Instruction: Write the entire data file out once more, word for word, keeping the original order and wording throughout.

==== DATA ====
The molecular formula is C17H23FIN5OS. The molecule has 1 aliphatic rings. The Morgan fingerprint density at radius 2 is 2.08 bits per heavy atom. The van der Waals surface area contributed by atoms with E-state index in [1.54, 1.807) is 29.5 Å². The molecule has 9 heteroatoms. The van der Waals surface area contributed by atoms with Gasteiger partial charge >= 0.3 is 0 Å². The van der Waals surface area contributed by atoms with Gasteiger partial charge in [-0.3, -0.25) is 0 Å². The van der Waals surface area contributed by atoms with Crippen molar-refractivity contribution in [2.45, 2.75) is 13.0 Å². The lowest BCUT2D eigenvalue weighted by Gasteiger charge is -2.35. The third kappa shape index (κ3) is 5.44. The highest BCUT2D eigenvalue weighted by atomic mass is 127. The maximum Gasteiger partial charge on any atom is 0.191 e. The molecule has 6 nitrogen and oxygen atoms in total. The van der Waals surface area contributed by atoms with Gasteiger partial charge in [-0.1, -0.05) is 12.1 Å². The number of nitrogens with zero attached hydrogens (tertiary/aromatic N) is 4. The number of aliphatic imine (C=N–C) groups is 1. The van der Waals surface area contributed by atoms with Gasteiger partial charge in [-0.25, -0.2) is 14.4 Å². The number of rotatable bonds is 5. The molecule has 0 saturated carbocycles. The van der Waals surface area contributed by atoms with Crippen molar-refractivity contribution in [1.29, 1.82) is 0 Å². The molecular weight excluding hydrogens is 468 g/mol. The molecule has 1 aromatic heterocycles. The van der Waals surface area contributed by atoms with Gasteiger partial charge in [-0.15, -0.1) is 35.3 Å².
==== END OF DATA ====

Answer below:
The molecular formula is C17H23FIN5OS. The molecule has 1 aliphatic rings. The Morgan fingerprint density at radius 2 is 2.08 bits per heavy atom. The van der Waals surface area contributed by atoms with E-state index in [1.54, 1.807) is 29.5 Å². The molecule has 9 heteroatoms. The van der Waals surface area contributed by atoms with Gasteiger partial charge >= 0.3 is 0 Å². The van der Waals surface area contributed by atoms with Gasteiger partial charge in [-0.3, -0.25) is 0 Å². The van der Waals surface area contributed by atoms with Crippen molar-refractivity contribution in [2.45, 2.75) is 13.0 Å². The lowest BCUT2D eigenvalue weighted by Gasteiger charge is -2.35. The third kappa shape index (κ3) is 5.44. The highest BCUT2D eigenvalue weighted by atomic mass is 127. The maximum Gasteiger partial charge on any atom is 0.191 e. The molecule has 6 nitrogen and oxygen atoms in total. The van der Waals surface area contributed by atoms with Gasteiger partial charge in [-0.1, -0.05) is 12.1 Å². The number of nitrogens with zero attached hydrogens (tertiary/aromatic N) is 4. The number of aliphatic imine (C=N–C) groups is 1. The van der Waals surface area contributed by atoms with Gasteiger partial charge in [-0.25, -0.2) is 14.4 Å². The number of rotatable bonds is 5. The molecule has 0 saturated carbocycles. The van der Waals surface area contributed by atoms with Crippen molar-refractivity contribution in [1.29, 1.82) is 0 Å². The molecular weight excluding hydrogens is 468 g/mol. The molecule has 1 aromatic heterocycles. The van der Waals surface area contributed by atoms with Gasteiger partial charge in [-0.15, -0.1) is 35.3 Å².